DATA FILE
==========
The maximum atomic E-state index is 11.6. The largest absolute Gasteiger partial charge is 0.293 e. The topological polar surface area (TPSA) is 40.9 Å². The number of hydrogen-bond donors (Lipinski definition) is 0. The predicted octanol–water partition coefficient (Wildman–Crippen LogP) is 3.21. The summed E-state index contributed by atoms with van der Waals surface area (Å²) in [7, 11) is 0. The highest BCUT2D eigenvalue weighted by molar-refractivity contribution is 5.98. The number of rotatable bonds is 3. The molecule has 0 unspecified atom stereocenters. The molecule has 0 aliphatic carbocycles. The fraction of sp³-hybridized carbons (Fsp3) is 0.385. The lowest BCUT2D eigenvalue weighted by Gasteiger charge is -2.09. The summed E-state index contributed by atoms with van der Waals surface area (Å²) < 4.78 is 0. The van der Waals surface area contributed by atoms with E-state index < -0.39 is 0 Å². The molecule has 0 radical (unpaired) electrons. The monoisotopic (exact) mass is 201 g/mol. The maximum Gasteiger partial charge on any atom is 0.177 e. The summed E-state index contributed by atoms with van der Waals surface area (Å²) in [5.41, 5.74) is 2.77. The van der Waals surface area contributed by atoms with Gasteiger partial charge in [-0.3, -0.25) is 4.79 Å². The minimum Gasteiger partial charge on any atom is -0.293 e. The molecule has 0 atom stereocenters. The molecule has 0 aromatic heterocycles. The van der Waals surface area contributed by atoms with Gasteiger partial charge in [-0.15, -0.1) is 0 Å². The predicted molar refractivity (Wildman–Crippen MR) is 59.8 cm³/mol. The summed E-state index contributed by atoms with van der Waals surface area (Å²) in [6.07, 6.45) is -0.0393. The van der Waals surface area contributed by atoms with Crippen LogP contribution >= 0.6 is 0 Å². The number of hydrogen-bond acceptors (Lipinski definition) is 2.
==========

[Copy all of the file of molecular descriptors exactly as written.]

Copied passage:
The maximum atomic E-state index is 11.6. The largest absolute Gasteiger partial charge is 0.293 e. The topological polar surface area (TPSA) is 40.9 Å². The number of hydrogen-bond donors (Lipinski definition) is 0. The predicted octanol–water partition coefficient (Wildman–Crippen LogP) is 3.21. The summed E-state index contributed by atoms with van der Waals surface area (Å²) in [7, 11) is 0. The highest BCUT2D eigenvalue weighted by molar-refractivity contribution is 5.98. The number of rotatable bonds is 3. The molecule has 0 unspecified atom stereocenters. The molecule has 0 aliphatic carbocycles. The fraction of sp³-hybridized carbons (Fsp3) is 0.385. The lowest BCUT2D eigenvalue weighted by Gasteiger charge is -2.09. The summed E-state index contributed by atoms with van der Waals surface area (Å²) < 4.78 is 0. The van der Waals surface area contributed by atoms with E-state index < -0.39 is 0 Å². The molecule has 0 radical (unpaired) electrons. The monoisotopic (exact) mass is 201 g/mol. The maximum Gasteiger partial charge on any atom is 0.177 e. The summed E-state index contributed by atoms with van der Waals surface area (Å²) in [5.41, 5.74) is 2.77. The van der Waals surface area contributed by atoms with Gasteiger partial charge in [-0.3, -0.25) is 4.79 Å². The minimum Gasteiger partial charge on any atom is -0.293 e. The molecule has 0 atom stereocenters. The molecule has 0 aromatic heterocycles. The van der Waals surface area contributed by atoms with Gasteiger partial charge in [-0.15, -0.1) is 0 Å². The predicted molar refractivity (Wildman–Crippen MR) is 59.8 cm³/mol. The summed E-state index contributed by atoms with van der Waals surface area (Å²) in [6.07, 6.45) is -0.0393. The van der Waals surface area contributed by atoms with Crippen LogP contribution >= 0.6 is 0 Å². The number of hydrogen-bond acceptors (Lipinski definition) is 2.